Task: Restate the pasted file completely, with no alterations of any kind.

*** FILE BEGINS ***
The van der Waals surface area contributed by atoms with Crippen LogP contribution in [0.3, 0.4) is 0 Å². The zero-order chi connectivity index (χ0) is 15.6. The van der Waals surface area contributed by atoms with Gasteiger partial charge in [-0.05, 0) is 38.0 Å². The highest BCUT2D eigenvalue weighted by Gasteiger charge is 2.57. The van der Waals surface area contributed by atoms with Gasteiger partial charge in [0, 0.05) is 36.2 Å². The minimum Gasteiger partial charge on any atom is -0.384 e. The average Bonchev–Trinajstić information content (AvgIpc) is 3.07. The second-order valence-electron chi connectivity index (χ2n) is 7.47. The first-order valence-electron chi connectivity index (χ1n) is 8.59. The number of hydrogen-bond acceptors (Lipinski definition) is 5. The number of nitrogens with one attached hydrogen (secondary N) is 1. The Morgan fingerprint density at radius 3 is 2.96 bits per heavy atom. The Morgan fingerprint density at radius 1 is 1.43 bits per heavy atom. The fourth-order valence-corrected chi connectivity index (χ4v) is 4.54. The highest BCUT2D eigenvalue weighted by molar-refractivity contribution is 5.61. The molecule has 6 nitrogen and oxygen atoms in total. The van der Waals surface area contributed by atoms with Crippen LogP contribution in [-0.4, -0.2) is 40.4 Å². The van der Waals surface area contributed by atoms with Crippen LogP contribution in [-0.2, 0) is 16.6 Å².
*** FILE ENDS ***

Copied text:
The van der Waals surface area contributed by atoms with Crippen LogP contribution in [0.3, 0.4) is 0 Å². The zero-order chi connectivity index (χ0) is 15.6. The van der Waals surface area contributed by atoms with Gasteiger partial charge in [-0.05, 0) is 38.0 Å². The highest BCUT2D eigenvalue weighted by Gasteiger charge is 2.57. The van der Waals surface area contributed by atoms with Gasteiger partial charge in [0, 0.05) is 36.2 Å². The minimum Gasteiger partial charge on any atom is -0.384 e. The average Bonchev–Trinajstić information content (AvgIpc) is 3.07. The second-order valence-electron chi connectivity index (χ2n) is 7.47. The first-order valence-electron chi connectivity index (χ1n) is 8.59. The number of hydrogen-bond acceptors (Lipinski definition) is 5. The number of nitrogens with one attached hydrogen (secondary N) is 1. The Morgan fingerprint density at radius 3 is 2.96 bits per heavy atom. The Morgan fingerprint density at radius 1 is 1.43 bits per heavy atom. The fourth-order valence-corrected chi connectivity index (χ4v) is 4.54. The highest BCUT2D eigenvalue weighted by molar-refractivity contribution is 5.61. The molecule has 6 nitrogen and oxygen atoms in total. The van der Waals surface area contributed by atoms with Crippen LogP contribution in [-0.4, -0.2) is 40.4 Å². The van der Waals surface area contributed by atoms with Crippen LogP contribution in [-0.2, 0) is 16.6 Å².